The movies make space flight seem easy. A simple flip of the joystick or twist of the knob and any asteroid or space creature is done for. Sadly, the reality of space flight involves the constant monitoring of, and fiddling with, a near-endless set of dials, switches and buttons. In fact, so much of modern space craft are packed with gear and doodads that even astronauts have trouble keeping everything straight.
So, to help astronauts see past the clutter, and to reduce the number of different readouts and dials distracting the astronauts, the European Space Agency (ESA) has created an augmented reality system specifically for the International Space Station (ISS).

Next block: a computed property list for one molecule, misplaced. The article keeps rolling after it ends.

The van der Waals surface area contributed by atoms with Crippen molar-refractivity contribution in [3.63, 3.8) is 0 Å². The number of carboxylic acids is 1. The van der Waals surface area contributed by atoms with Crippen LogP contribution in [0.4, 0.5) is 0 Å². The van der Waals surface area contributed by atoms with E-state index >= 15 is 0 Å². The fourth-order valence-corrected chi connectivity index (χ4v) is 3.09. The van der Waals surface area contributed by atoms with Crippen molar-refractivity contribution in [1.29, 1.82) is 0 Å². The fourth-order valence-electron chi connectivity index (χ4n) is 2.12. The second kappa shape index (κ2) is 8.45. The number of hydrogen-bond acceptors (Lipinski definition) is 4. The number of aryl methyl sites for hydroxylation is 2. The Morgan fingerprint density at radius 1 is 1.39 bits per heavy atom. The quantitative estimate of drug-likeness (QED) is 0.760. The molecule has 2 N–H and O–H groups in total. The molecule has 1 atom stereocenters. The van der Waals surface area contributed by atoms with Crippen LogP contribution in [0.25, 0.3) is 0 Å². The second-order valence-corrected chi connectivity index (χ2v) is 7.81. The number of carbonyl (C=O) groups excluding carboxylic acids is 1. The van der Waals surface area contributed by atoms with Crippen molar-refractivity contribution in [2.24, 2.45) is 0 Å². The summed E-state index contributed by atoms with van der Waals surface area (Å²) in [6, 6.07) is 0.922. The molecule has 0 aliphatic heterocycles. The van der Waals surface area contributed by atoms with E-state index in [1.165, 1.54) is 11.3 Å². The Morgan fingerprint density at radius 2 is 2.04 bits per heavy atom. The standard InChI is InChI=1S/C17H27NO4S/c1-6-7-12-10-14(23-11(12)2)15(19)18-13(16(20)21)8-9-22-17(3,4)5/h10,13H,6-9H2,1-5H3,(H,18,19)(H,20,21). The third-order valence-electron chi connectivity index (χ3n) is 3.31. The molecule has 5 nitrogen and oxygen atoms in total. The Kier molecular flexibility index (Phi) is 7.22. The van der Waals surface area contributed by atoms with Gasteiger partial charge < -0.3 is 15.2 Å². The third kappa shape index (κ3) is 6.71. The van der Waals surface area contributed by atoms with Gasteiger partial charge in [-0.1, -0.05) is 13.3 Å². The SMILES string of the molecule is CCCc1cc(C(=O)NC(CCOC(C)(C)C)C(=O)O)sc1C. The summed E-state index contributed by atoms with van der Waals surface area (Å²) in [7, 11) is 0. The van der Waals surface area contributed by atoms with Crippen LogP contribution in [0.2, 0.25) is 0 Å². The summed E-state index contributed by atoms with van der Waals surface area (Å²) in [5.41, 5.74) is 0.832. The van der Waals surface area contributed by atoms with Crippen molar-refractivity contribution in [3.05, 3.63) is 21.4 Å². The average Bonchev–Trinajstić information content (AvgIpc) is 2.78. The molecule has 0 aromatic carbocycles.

Called "Wearable Augmented Reality" (WEAR), the augmented reality system overlays the names, purposes, and instructions for items in the ISS. Hands-free and voice-activated, WEAR projects the instructions for any given task right onto their real-life objects, greatly simplifying an astronaut's job.
The system works by cataloguing all the viewing angles in the spacecraft. A camera on the top of the device records what the astronaut looks at, and then matches that view to the 3-D map of the space shuttle. Once the system is oriented, it projects relevant information into the piece through which the astronaut looks.
The WEAR system has already debuted on the International Space Station, and during a test run of the system an astronaut succeeded in replacing an air filter with guidance from WEAR. The test was so successful that the ESA has begun developing a civilian model for use by firefighters.